A sheef of pecok arwes, bright and keen,

Under his belt he bar ful thriftily;

Wel coude he dresse his takel yemanly:

His arwes drouped nought with feathers lowe.

And in his hands he bar a mighty bowe."



Most importantly he was taught the tools of his trade. He learned how to use an ax to cut and shape the wood from trees and how a knife could skin and butcher the carcasses of game. Above all among these devices he was constantly drilled with the bow and arrow until it became an extension of his body. He was taught which trees to harvest the best wood from to make the most flexible bows and straightest shafts for arrows. He could gut deer and tan the leather strips to make the tautest strings. Even what birds possessed feathers for the finest quills. This knowledge would be put to everyday use in helping to feed the castle, but more importantly in time of war it would be a skill needed to defend the fortress from invaders.



The day came that the lord of the castle received a command from the king to send troops to join in a crusade to liberate the Holy Land from its Moslem captures. Conscripted with many other inhabitants of the castle, the yeoman was sent out under the leadership of the lord's son whom the king himself had recently knighted. Although the knight and the yeoman were of the same age, they had never met before. Highborn youth in medieval England were kept separate from the lower classes of society. While the yeoman had been taught all he knew by his father, the knight had been educated separately and more diversely than the other children of the fiefdom. Unlike all the common children, the knight had been taught to read and write by clerics brought into the castle from the local monastery. Tutors from far off places had been employed to introduce him to art, literature, music and the social graces. There was never any doubt that the knight's destiny was set on a higher path than most others. His training and leadership of the troop were not based on skill but on his social stature.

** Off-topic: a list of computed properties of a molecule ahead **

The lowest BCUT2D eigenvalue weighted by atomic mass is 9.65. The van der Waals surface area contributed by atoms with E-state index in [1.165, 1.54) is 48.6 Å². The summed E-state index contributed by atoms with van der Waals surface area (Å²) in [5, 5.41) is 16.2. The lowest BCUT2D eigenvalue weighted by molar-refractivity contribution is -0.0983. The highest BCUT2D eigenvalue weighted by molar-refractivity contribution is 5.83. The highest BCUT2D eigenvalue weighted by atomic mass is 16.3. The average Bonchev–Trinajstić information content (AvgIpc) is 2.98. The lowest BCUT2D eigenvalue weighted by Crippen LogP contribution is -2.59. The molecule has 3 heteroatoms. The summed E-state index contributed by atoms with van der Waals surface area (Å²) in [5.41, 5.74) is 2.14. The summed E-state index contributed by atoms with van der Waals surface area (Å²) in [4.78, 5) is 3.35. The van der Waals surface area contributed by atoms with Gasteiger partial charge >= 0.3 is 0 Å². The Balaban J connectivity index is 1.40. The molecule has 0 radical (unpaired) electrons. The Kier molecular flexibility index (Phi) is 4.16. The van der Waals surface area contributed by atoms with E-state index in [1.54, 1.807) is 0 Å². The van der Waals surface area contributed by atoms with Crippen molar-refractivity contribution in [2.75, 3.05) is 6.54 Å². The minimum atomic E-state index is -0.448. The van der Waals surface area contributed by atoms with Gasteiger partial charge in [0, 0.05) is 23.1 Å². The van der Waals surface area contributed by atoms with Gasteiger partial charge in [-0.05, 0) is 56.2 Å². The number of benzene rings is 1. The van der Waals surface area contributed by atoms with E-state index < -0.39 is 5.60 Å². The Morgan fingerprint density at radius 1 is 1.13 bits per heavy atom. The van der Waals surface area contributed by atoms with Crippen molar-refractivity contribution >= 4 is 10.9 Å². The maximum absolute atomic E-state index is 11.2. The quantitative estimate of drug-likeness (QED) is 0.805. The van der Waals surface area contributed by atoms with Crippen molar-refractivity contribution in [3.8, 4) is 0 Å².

As an archer the yeoman fought in some of the fiercest battles. His courage and skill was brought to the attention of the knight. They began to develop a mutual respect for one another that over many years away together in the crusades became a comradeship. They could never be true friends because of the differences in caste, but a relationship of sorts could exist as long as the yeoman knew and kept to his place as servant to the other.




When the wars were over and they had returned home, over time it came to pass that both of their fathers passed away. And so it was that the knight assumed his responsibility as lord of the manor, and the yeoman replaced his father as the forester of the estates. They would be in contact often now because as forester the yeoman would regularly have to report to the knight concerning the status of the surrounding lands. Although the relationship was cordial no matter how much time was spent together the knight was still always master. Even when the yeoman had performed some personal service, for which his lord might have rewarded him with some great token of thanks, they always maintained a distance. The yeoman could only provide advice when it was asked for.